Resistance is Fiscal 

After repression, China uses cash to woo Muslims

KASHGAR, CHINA—The last time I wrote from here was 1999. I filed my column from the Xinjiang Uyghur Autonomous Region. Now there isn't enough left of that somewhat fictional official autonomy to justify the dateline. Today, the ancient Silk Road city of Kashgar, famous for its huge Sunday bazaar and Uyghur culture, feels more Chinese than Uyghur. "The Chinese government has given up on brutal repression," a middle-aged patron of a chaikhana in the predominantly Muslim Old City told me. "Now they're seducing us with jobs."

Along with the Turkmen, Uzbeks, Kyrgyz and Kazakhs, Uyghurs are one of the Turkic peoples of Muslim Central Asia. Despite their indomitable spirit, Uyghurs have long been subject to Chinese rule. As the kingdom of Kashgaria, they achieved independence just once, between 1864 and 1878. The 20th century brought more turmoil. There were short-lived republics of East Turkestan in 1933 and 1944 and, under the Communist Chinese, a low-level insurgency during the late 1990s and early 2000s.

By 1999, Kashgar was a dusty, impoverished outpost near the Afghan, Tajik and Kyrgyz borders under occupation by a central government whose first instinct was to crush the locals when it bothered to think about them at all. A small but growing minority of Han Chinese colonists, brought in from eastern cities like Beijing and Shanghai, sped in their new Mercedes past impoverished Muslims on foot and riding donkey carts. The Old City, a maze of curvy, unpaved medieval streets running between rows of neglected two-story wood houses built during the 18th and 19th centuries, was cordoned off with razor wire and Chinese policemen armed with riot gear: the Uyghur ghetto. "You don't want to go in there," one hissed at me.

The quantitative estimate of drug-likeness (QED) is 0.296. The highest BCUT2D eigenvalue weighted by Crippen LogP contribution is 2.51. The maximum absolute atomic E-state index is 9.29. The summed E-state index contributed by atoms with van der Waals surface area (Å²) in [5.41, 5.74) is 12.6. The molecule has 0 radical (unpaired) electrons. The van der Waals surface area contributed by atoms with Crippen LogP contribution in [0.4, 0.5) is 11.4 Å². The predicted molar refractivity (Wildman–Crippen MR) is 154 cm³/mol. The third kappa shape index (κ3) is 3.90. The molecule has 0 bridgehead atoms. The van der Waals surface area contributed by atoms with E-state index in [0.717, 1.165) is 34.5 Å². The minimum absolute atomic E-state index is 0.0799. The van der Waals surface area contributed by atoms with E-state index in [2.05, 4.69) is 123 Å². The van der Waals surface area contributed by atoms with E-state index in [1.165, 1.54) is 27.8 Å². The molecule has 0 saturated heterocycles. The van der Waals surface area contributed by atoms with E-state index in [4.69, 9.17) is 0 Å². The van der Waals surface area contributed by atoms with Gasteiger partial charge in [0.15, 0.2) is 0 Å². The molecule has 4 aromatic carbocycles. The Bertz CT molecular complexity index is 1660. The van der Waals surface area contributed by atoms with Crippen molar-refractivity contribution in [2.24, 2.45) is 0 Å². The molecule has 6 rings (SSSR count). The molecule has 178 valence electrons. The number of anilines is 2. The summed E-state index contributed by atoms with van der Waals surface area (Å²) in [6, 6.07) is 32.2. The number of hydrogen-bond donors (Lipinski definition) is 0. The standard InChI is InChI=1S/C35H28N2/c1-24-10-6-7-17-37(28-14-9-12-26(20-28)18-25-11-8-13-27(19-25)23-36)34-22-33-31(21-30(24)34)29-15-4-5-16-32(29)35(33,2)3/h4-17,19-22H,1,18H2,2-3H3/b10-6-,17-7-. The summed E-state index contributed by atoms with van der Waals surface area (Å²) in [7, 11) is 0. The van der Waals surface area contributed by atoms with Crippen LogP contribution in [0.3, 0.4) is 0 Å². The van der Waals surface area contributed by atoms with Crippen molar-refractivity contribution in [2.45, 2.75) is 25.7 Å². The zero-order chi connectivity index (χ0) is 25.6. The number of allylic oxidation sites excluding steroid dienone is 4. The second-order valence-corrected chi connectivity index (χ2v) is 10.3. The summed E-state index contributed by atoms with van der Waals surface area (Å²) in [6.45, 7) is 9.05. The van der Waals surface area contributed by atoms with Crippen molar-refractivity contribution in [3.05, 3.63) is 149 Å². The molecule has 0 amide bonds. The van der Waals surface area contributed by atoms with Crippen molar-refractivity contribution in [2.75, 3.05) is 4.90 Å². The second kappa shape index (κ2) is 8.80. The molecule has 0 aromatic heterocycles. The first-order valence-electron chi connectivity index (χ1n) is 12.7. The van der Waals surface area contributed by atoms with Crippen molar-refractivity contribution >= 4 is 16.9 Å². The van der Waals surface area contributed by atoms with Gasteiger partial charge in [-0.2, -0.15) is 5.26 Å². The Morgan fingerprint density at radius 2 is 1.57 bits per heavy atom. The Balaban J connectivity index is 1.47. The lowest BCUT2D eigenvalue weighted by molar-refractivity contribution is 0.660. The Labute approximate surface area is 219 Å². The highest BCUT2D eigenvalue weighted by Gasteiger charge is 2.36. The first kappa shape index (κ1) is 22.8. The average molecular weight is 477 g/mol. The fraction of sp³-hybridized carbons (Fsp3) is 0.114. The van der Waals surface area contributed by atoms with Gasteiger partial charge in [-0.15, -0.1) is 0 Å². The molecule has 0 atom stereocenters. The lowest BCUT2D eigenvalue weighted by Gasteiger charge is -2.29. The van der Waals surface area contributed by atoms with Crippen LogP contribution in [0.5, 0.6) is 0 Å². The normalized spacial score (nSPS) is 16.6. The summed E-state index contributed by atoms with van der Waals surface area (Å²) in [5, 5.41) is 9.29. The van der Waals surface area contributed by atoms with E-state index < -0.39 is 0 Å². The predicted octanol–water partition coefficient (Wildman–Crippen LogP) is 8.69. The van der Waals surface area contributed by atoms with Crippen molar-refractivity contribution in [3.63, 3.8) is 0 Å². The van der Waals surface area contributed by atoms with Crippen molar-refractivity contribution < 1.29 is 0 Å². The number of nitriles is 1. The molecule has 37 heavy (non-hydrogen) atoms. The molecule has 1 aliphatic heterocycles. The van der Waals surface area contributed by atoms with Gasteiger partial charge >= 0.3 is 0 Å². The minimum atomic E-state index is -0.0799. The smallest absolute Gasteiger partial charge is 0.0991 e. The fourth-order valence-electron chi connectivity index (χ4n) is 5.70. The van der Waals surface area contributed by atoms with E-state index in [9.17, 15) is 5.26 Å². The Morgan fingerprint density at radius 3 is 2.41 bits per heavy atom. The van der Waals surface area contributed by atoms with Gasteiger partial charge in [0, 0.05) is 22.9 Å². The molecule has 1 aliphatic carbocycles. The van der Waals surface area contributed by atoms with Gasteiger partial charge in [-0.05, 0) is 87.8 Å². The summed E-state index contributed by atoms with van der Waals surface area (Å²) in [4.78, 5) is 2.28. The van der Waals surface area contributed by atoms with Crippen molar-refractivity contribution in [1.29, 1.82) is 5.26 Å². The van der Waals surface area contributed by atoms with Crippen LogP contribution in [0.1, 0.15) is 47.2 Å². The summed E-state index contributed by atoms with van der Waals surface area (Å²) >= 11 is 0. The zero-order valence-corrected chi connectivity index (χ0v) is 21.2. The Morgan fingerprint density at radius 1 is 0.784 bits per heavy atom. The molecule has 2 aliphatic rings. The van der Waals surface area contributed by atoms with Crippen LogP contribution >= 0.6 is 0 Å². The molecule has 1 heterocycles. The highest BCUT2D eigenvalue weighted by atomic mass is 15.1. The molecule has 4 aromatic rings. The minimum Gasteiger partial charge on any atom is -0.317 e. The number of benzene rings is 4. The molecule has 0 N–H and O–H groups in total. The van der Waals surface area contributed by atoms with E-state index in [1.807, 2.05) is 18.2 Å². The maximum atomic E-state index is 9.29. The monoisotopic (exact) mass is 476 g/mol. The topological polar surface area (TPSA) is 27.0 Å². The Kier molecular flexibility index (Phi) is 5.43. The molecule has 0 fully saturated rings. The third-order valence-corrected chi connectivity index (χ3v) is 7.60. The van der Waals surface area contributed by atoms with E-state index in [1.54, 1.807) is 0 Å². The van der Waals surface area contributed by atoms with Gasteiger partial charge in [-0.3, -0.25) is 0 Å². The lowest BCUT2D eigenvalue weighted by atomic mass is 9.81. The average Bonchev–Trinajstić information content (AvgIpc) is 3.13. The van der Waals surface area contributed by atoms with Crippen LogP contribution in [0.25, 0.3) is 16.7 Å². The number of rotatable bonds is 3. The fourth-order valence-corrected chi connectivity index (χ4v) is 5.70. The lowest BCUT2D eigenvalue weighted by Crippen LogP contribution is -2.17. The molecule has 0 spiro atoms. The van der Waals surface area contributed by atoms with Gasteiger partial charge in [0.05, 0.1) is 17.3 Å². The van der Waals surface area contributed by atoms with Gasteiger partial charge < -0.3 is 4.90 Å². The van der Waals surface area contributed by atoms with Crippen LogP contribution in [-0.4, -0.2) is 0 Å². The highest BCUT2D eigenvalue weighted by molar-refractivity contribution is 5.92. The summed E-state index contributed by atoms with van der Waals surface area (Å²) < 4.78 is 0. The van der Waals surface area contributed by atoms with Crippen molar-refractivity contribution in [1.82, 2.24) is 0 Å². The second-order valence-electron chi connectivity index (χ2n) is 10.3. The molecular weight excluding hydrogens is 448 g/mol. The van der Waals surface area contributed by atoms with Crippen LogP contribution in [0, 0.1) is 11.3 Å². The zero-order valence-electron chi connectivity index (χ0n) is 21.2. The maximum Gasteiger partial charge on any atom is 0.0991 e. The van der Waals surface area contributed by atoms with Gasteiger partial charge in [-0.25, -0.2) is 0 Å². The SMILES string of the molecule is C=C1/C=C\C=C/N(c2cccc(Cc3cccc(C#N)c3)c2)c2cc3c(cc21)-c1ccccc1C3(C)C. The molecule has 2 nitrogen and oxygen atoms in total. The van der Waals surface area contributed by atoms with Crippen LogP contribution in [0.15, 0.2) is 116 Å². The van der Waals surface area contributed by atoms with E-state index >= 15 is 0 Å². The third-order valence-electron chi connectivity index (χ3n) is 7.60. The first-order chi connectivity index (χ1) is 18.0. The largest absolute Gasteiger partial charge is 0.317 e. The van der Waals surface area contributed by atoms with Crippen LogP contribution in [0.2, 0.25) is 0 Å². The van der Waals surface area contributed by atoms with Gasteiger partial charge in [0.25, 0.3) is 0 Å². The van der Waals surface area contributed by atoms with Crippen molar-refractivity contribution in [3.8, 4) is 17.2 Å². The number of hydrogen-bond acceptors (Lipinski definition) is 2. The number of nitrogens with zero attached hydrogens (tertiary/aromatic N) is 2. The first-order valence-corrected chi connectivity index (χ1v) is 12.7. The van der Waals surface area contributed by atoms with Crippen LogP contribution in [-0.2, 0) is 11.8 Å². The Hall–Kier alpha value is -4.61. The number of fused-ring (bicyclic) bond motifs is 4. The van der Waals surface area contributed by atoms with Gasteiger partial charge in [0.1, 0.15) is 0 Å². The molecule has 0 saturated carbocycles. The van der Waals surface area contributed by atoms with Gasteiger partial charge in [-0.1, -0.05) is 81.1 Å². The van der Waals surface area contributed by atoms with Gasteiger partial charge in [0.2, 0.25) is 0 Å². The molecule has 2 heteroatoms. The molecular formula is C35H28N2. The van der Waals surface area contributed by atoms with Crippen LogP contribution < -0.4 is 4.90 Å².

Inside the wire, unemployed men were listening to the United States' Radio Free Asia and its calls to resist. Some had even gone to Afghanistan to attend Taliban training camps so they could take on the Chinese. They believed what they heard in the broadcasts. "America will help us," the Uyghurs said.

Uyghur insurgents had been blowing up government offices all over western China. I was sucking up a bowl of Kashgari laghman noodles (they make a trip to Kashgar worthwhile, all by themselves) when someone bombed the post office; people on the street hardly noticed. Of course, the regime was anything but oblivious.

The East Turkestan Independence Movement (ETIM) was the biggest Uyghur resistance group. Its leaders were executed or imprisoned, its offices raided. Martial law, declared and de facto, shut down Uyghur businesses in Muslim areas. At the peak of the crackdown a few years ago, the Chinese were driving ETIM members around the Old City on the back of flatbed trucks as they shot them.